by David Wallace-Wells, New York, July 23, 2012
The way fiction has responded to [historical change] is that it’s speeded up, too. Those huge, leisurely, digressive, essayistic, meditative novels of the postwar era—some of which were on the best-seller lists for months—don’t have an audience anymore. There isn’t an audience to support a novel like Humboldt’s Gift.
They’re magnificent…but I think they’re extinct. No one is writing that kind of novel now. Well, your near-namesake David Foster Wallace—that posthumous one looks sort of Joycean and huge and very left-field. But most novelists I think are much more aware than they used to be of the need for forward motion, for propulsion in a novel. The arrow of development is much sharper than it used to be. And this, again, like the postmodern movement, it’s not a bandwagon movement. Novelists are people too, and they’re responding to this just as the reader is.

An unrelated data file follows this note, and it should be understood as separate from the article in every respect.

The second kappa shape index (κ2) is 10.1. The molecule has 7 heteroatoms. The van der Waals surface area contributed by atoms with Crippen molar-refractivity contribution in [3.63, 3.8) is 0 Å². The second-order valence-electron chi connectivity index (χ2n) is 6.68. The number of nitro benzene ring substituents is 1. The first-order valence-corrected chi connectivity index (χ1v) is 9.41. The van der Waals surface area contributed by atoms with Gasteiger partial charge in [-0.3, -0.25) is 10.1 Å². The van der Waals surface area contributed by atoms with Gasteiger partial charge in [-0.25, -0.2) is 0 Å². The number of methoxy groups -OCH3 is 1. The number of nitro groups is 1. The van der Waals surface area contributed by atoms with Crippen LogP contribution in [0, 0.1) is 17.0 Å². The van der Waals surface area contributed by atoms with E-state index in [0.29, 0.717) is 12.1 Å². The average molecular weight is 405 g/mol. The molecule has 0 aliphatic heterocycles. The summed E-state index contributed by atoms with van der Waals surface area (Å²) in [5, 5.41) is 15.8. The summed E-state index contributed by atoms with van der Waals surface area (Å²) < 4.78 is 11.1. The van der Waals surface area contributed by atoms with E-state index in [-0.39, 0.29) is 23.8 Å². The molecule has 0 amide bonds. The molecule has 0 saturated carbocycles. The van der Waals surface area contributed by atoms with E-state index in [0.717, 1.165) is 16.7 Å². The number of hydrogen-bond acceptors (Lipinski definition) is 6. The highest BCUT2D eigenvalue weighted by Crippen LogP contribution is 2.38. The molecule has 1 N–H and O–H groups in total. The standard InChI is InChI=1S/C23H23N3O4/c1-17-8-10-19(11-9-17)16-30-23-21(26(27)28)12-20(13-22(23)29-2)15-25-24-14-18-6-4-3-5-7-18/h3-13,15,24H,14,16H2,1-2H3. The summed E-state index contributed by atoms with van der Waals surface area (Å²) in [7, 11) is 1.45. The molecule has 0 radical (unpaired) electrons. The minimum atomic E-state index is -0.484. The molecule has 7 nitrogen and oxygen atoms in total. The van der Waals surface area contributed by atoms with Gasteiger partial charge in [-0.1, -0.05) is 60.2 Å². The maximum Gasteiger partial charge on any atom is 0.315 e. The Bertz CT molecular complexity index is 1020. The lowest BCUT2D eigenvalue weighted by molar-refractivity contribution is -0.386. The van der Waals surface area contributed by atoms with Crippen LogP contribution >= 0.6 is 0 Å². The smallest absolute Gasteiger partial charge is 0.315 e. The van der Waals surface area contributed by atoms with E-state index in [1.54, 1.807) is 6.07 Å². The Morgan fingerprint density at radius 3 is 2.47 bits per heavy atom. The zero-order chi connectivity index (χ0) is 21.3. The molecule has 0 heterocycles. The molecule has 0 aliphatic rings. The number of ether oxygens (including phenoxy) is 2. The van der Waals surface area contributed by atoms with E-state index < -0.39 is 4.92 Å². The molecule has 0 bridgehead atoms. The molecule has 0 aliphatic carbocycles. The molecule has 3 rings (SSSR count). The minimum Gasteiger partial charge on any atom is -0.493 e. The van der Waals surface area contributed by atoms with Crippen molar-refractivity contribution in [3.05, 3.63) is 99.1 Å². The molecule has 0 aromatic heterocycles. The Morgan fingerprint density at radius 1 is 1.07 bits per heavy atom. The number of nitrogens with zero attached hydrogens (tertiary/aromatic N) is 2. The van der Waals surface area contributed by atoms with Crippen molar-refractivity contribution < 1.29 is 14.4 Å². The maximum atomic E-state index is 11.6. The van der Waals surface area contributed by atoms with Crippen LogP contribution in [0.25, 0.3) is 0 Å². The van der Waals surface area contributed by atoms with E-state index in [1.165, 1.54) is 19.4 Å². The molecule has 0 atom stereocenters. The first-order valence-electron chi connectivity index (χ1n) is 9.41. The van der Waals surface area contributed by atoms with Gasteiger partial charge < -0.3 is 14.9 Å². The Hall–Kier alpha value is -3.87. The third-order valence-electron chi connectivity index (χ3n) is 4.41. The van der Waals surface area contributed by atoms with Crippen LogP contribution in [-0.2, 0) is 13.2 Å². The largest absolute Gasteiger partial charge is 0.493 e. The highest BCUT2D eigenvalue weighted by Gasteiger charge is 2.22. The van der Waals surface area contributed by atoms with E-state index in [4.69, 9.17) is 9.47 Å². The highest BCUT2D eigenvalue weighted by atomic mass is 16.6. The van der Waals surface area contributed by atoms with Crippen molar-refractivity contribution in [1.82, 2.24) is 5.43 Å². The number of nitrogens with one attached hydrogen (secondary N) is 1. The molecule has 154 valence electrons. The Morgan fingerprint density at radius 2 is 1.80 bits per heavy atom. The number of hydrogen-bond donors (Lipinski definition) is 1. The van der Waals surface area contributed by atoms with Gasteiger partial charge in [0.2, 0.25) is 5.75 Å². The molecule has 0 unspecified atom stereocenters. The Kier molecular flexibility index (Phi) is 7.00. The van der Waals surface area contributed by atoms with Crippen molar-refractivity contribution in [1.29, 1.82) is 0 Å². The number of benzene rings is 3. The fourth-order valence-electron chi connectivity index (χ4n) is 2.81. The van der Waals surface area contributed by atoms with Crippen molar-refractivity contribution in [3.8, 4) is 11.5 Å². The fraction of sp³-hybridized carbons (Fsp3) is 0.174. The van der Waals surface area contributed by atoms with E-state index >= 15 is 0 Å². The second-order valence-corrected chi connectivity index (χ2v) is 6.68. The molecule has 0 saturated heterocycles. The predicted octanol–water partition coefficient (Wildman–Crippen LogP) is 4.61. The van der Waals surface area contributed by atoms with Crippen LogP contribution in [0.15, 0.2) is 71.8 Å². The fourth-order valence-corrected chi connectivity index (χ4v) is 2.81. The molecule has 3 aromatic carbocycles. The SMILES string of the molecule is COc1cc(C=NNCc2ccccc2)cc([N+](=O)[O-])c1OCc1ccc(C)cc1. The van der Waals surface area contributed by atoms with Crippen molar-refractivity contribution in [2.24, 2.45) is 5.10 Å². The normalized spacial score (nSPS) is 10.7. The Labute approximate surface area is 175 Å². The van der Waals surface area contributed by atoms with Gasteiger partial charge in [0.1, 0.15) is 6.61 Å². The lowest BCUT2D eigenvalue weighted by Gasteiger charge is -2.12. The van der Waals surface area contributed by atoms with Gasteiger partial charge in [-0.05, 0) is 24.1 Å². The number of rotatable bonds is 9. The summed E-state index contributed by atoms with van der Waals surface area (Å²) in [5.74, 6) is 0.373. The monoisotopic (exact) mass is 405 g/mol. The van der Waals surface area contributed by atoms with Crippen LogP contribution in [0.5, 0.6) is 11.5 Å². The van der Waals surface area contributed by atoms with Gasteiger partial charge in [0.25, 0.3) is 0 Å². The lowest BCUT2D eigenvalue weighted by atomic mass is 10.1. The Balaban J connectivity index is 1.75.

It’s why poetry is in retreat, very generally. What a poem does, what a lyric poem does, is stop the clock. It goes, right—we’re going to look at this moment, this epiphany, this little revelatory meditation on mood and setting. And the clock is going to stop while we do this together—that’s what is said to the reader. And the modern reader goes, Nah, I don’t want to do that, I’m busy. And when you’re reading some enormous piece in The New Yorker or the New York Review of Books about Iraq or Afghanistan, and there’s a poem on the page—you go, what’s that doing on the page? It looks bathetic.